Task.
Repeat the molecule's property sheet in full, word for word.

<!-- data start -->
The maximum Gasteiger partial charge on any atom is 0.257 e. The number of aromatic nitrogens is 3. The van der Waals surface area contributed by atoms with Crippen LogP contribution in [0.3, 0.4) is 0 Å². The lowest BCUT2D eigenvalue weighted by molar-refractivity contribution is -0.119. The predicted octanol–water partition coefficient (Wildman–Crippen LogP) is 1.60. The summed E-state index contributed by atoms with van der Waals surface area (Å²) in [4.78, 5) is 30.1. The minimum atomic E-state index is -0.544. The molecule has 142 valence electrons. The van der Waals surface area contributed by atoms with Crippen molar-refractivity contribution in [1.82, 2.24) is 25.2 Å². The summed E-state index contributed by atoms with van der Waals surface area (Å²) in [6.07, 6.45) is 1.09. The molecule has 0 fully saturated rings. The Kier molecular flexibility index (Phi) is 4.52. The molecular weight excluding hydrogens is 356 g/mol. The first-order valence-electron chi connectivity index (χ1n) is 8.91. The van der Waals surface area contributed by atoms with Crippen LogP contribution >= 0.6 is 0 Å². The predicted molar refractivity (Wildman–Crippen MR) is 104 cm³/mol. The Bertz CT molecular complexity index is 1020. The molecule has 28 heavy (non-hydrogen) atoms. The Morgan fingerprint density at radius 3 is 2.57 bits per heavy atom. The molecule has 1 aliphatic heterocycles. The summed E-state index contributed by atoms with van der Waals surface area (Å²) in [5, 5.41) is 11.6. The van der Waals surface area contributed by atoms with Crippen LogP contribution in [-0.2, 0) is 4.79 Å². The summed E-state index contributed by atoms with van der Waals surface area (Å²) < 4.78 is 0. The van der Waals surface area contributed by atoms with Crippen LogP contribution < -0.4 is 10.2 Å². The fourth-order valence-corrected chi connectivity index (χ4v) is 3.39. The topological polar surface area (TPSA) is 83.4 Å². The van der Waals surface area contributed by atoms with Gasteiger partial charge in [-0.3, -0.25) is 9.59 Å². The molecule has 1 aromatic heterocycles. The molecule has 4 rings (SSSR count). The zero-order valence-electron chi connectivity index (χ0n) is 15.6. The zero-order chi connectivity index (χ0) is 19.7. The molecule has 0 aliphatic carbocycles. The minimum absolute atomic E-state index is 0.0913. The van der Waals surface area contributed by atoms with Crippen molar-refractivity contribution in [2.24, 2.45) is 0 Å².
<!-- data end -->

The maximum Gasteiger partial charge on any atom is 0.257 e. The number of aromatic nitrogens is 3. The van der Waals surface area contributed by atoms with Crippen LogP contribution in [0.3, 0.4) is 0 Å². The lowest BCUT2D eigenvalue weighted by molar-refractivity contribution is -0.119. The predicted octanol–water partition coefficient (Wildman–Crippen LogP) is 1.60. The summed E-state index contributed by atoms with van der Waals surface area (Å²) in [4.78, 5) is 30.1. The minimum atomic E-state index is -0.544. The molecule has 142 valence electrons. The van der Waals surface area contributed by atoms with Crippen molar-refractivity contribution in [1.82, 2.24) is 25.2 Å². The summed E-state index contributed by atoms with van der Waals surface area (Å²) in [6.07, 6.45) is 1.09. The molecule has 0 fully saturated rings. The Kier molecular flexibility index (Phi) is 4.52. The molecular weight excluding hydrogens is 356 g/mol. The first-order valence-electron chi connectivity index (χ1n) is 8.91. The van der Waals surface area contributed by atoms with Crippen LogP contribution >= 0.6 is 0 Å². The predicted molar refractivity (Wildman–Crippen MR) is 104 cm³/mol. The Bertz CT molecular complexity index is 1020. The molecule has 28 heavy (non-hydrogen) atoms. The Morgan fingerprint density at radius 3 is 2.57 bits per heavy atom. The molecule has 1 aliphatic heterocycles. The summed E-state index contributed by atoms with van der Waals surface area (Å²) in [5, 5.41) is 11.6. The van der Waals surface area contributed by atoms with Crippen LogP contribution in [-0.2, 0) is 4.79 Å². The summed E-state index contributed by atoms with van der Waals surface area (Å²) < 4.78 is 0. The van der Waals surface area contributed by atoms with Crippen LogP contribution < -0.4 is 10.2 Å². The fourth-order valence-corrected chi connectivity index (χ4v) is 3.39. The topological polar surface area (TPSA) is 83.4 Å². The van der Waals surface area contributed by atoms with Gasteiger partial charge in [-0.3, -0.25) is 9.59 Å². The molecule has 1 aromatic heterocycles. The molecule has 4 rings (SSSR count). The zero-order valence-electron chi connectivity index (χ0n) is 15.6. The zero-order chi connectivity index (χ0) is 19.7. The molecule has 0 aliphatic carbocycles. The minimum absolute atomic E-state index is 0.0913. The van der Waals surface area contributed by atoms with Crippen molar-refractivity contribution in [2.24, 2.45) is 0 Å².